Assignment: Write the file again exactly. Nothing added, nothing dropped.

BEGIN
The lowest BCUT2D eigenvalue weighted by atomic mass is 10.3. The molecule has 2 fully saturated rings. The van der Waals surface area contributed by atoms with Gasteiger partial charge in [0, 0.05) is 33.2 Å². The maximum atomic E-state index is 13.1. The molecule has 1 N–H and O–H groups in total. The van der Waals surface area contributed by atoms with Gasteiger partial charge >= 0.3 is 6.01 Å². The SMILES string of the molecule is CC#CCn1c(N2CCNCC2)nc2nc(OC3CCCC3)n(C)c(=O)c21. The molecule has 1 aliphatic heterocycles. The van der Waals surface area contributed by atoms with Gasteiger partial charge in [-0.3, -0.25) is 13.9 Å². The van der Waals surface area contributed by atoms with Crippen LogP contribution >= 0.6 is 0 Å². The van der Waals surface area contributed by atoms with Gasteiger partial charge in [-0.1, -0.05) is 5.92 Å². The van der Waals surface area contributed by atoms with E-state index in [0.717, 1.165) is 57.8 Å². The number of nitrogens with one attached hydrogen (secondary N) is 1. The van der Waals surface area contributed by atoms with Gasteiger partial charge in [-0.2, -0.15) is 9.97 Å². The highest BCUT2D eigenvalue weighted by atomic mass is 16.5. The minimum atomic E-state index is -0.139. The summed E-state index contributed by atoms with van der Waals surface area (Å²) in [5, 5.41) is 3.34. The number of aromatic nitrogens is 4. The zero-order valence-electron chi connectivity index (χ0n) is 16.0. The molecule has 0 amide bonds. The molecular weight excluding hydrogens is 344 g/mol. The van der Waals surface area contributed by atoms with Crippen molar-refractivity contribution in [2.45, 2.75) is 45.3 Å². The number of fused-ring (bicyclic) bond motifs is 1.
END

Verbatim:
The lowest BCUT2D eigenvalue weighted by atomic mass is 10.3. The molecule has 2 fully saturated rings. The van der Waals surface area contributed by atoms with Gasteiger partial charge in [0, 0.05) is 33.2 Å². The maximum atomic E-state index is 13.1. The molecule has 1 N–H and O–H groups in total. The van der Waals surface area contributed by atoms with Gasteiger partial charge >= 0.3 is 6.01 Å². The SMILES string of the molecule is CC#CCn1c(N2CCNCC2)nc2nc(OC3CCCC3)n(C)c(=O)c21. The molecule has 1 aliphatic heterocycles. The van der Waals surface area contributed by atoms with Gasteiger partial charge in [-0.3, -0.25) is 13.9 Å². The van der Waals surface area contributed by atoms with Crippen LogP contribution >= 0.6 is 0 Å². The van der Waals surface area contributed by atoms with Gasteiger partial charge in [-0.1, -0.05) is 5.92 Å². The van der Waals surface area contributed by atoms with E-state index in [0.717, 1.165) is 57.8 Å². The number of nitrogens with one attached hydrogen (secondary N) is 1. The van der Waals surface area contributed by atoms with Gasteiger partial charge in [-0.2, -0.15) is 9.97 Å². The highest BCUT2D eigenvalue weighted by atomic mass is 16.5. The minimum atomic E-state index is -0.139. The summed E-state index contributed by atoms with van der Waals surface area (Å²) in [5, 5.41) is 3.34. The number of aromatic nitrogens is 4. The zero-order valence-electron chi connectivity index (χ0n) is 16.0. The molecule has 0 amide bonds. The molecular weight excluding hydrogens is 344 g/mol. The van der Waals surface area contributed by atoms with Crippen molar-refractivity contribution in [2.45, 2.75) is 45.3 Å². The number of fused-ring (bicyclic) bond motifs is 1.